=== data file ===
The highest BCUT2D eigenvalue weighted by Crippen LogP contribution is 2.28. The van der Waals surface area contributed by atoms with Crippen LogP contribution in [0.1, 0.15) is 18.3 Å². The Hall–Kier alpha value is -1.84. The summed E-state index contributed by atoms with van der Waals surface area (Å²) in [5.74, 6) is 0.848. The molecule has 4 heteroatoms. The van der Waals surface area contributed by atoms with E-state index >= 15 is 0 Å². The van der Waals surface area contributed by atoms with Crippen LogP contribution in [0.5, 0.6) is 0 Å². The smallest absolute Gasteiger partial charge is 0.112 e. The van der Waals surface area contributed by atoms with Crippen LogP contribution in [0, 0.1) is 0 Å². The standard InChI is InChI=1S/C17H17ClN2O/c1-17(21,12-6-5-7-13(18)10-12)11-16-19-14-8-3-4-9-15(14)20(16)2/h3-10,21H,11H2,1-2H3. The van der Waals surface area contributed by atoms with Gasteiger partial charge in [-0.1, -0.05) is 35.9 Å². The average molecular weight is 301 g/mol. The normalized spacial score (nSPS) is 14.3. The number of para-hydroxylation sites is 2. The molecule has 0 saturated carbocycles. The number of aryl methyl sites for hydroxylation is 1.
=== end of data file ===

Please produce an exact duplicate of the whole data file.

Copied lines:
The highest BCUT2D eigenvalue weighted by Crippen LogP contribution is 2.28. The van der Waals surface area contributed by atoms with Crippen LogP contribution in [0.1, 0.15) is 18.3 Å². The Hall–Kier alpha value is -1.84. The summed E-state index contributed by atoms with van der Waals surface area (Å²) in [5.74, 6) is 0.848. The molecule has 4 heteroatoms. The van der Waals surface area contributed by atoms with E-state index >= 15 is 0 Å². The van der Waals surface area contributed by atoms with Crippen LogP contribution in [0.5, 0.6) is 0 Å². The smallest absolute Gasteiger partial charge is 0.112 e. The van der Waals surface area contributed by atoms with Crippen LogP contribution in [0, 0.1) is 0 Å². The standard InChI is InChI=1S/C17H17ClN2O/c1-17(21,12-6-5-7-13(18)10-12)11-16-19-14-8-3-4-9-15(14)20(16)2/h3-10,21H,11H2,1-2H3. The van der Waals surface area contributed by atoms with Gasteiger partial charge in [-0.1, -0.05) is 35.9 Å². The average molecular weight is 301 g/mol. The normalized spacial score (nSPS) is 14.3. The number of para-hydroxylation sites is 2. The molecule has 0 saturated carbocycles. The number of aryl methyl sites for hydroxylation is 1.